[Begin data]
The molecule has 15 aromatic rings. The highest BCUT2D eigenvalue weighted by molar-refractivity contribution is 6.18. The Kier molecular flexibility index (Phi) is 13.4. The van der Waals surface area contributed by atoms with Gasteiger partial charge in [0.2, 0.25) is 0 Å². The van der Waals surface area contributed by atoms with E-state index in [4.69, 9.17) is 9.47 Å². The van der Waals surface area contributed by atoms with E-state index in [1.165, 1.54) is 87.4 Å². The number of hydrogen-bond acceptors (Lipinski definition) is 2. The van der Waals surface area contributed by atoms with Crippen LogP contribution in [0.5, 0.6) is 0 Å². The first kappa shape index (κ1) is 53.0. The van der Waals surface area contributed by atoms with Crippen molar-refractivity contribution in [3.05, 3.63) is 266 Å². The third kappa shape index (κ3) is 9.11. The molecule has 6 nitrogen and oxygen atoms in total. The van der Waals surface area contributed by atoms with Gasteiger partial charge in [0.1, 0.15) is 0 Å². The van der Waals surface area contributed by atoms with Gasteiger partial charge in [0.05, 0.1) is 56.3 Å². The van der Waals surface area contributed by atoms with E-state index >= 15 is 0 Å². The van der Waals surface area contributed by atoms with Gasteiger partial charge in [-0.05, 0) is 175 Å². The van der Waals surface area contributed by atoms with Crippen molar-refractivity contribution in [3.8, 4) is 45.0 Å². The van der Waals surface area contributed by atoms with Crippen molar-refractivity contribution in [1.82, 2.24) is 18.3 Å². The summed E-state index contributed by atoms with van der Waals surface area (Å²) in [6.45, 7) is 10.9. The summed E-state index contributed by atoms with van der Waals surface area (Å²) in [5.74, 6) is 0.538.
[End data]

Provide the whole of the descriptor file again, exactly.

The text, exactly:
The molecule has 15 aromatic rings. The highest BCUT2D eigenvalue weighted by molar-refractivity contribution is 6.18. The Kier molecular flexibility index (Phi) is 13.4. The van der Waals surface area contributed by atoms with Gasteiger partial charge in [0.2, 0.25) is 0 Å². The van der Waals surface area contributed by atoms with E-state index in [4.69, 9.17) is 9.47 Å². The van der Waals surface area contributed by atoms with E-state index in [1.165, 1.54) is 87.4 Å². The number of hydrogen-bond acceptors (Lipinski definition) is 2. The van der Waals surface area contributed by atoms with Crippen LogP contribution in [0.5, 0.6) is 0 Å². The first kappa shape index (κ1) is 53.0. The van der Waals surface area contributed by atoms with Crippen molar-refractivity contribution in [3.05, 3.63) is 266 Å². The third kappa shape index (κ3) is 9.11. The molecule has 6 nitrogen and oxygen atoms in total. The van der Waals surface area contributed by atoms with Gasteiger partial charge in [0.1, 0.15) is 0 Å². The van der Waals surface area contributed by atoms with Gasteiger partial charge in [0.05, 0.1) is 56.3 Å². The van der Waals surface area contributed by atoms with E-state index >= 15 is 0 Å². The van der Waals surface area contributed by atoms with Gasteiger partial charge in [-0.05, 0) is 175 Å². The van der Waals surface area contributed by atoms with Crippen molar-refractivity contribution in [3.8, 4) is 45.0 Å². The van der Waals surface area contributed by atoms with Crippen molar-refractivity contribution in [1.82, 2.24) is 18.3 Å². The summed E-state index contributed by atoms with van der Waals surface area (Å²) in [6.45, 7) is 10.9. The summed E-state index contributed by atoms with van der Waals surface area (Å²) in [5.74, 6) is 0.538.